Alongside the beach, is possibly the world's smallest and scariest airport. The air taxis come in over the road which runs across the top of the island (the cars have to stop) and bump down the hill to the beach. When they take off, they zip straight over our heads, accelerating madly in a bid to gain height, before they hit the sea. It's a local pastime to sit in the water and watch them; it's a bit like playing Russian roulette.

Our last night on the boat. Much to everyone's amusement the captain asks for my email address. I think he just wants some photos.

St Barthelemy - in a Nutshell

  • St Barthelemy (named after Columbus' brother) and commonly called St Barths, is another piece of the French West Indies, an overseas collectivity. The island was a Swedish colony in Napoleonic times. Hence the capital is called Gustavia. It was the only Swedish colony in the area and the islanders voted to return to French rule when a century had passed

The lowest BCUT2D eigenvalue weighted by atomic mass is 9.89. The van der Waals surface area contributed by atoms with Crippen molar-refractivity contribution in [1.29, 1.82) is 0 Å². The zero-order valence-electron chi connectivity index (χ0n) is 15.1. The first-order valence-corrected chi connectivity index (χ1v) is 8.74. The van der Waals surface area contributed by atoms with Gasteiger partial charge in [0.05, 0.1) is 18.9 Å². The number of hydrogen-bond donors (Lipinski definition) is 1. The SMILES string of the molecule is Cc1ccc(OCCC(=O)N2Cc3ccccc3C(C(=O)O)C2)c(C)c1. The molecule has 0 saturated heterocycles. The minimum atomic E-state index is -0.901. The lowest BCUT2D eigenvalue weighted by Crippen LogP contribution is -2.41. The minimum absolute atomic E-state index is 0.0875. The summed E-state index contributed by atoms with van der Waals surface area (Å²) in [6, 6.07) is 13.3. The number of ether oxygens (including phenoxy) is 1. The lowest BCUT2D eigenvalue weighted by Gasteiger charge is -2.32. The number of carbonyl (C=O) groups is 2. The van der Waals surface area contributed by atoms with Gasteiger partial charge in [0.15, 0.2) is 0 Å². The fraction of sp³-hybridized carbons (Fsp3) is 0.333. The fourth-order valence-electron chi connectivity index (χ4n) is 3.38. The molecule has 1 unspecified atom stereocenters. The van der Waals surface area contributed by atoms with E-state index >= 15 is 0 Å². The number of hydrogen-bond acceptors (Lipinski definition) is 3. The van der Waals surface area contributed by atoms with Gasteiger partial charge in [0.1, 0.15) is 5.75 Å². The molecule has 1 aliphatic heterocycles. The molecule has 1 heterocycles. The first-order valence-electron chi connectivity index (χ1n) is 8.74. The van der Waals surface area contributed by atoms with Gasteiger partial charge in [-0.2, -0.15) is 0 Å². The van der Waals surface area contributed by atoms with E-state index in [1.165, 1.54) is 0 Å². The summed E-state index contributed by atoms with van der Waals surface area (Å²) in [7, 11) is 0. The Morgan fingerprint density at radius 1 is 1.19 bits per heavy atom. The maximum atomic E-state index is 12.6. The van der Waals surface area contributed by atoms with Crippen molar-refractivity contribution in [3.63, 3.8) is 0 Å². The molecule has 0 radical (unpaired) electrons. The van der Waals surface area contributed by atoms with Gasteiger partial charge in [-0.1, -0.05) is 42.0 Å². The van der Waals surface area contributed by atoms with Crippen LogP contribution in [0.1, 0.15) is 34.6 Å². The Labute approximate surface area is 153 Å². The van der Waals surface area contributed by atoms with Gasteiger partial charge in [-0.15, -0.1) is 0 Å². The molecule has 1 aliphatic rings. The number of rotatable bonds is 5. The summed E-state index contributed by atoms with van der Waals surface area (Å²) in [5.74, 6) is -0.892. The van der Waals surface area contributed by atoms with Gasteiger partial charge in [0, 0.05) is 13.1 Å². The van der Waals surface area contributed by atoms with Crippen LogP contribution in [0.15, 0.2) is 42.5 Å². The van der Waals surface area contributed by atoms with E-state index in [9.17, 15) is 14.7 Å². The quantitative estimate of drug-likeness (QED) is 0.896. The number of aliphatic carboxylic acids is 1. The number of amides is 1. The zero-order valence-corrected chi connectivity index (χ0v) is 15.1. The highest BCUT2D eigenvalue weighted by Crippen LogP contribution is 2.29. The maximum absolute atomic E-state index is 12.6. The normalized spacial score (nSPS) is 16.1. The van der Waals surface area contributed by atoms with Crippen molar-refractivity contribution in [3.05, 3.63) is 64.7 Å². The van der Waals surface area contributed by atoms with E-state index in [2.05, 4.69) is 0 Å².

• St Barthelemy was once also part of Guadeloupe, which is an overseas département of France. For this reason, it is part of the European Union and the euro is used as currency. In 2003, the people voted in favour of becoming independent from Guadeloupe and the French Parliament passed a bill granting autonomous overseas collectivity status in 2007 (at the same time as St Martin).
  • The slogan of St Barths, plastered everywhere is :Toi Là! Je t'aime! (Hey you! I love you!)

Saturday - St Martin - Grand Case

Back on dry land, in St Martin. This time nipping across to the French Side, as the border signs say. I'm getting a free ride with Bob and Sandra from Somerset, as they are booked into the same hotel. It's truly a schizophrenic island, it's much quieter over here, but still relatively built up and very clean, organised and prosperous.  There is no official border, other than the sign, but you have to make an international phone call to talk to the other side and here the first language is definitely French.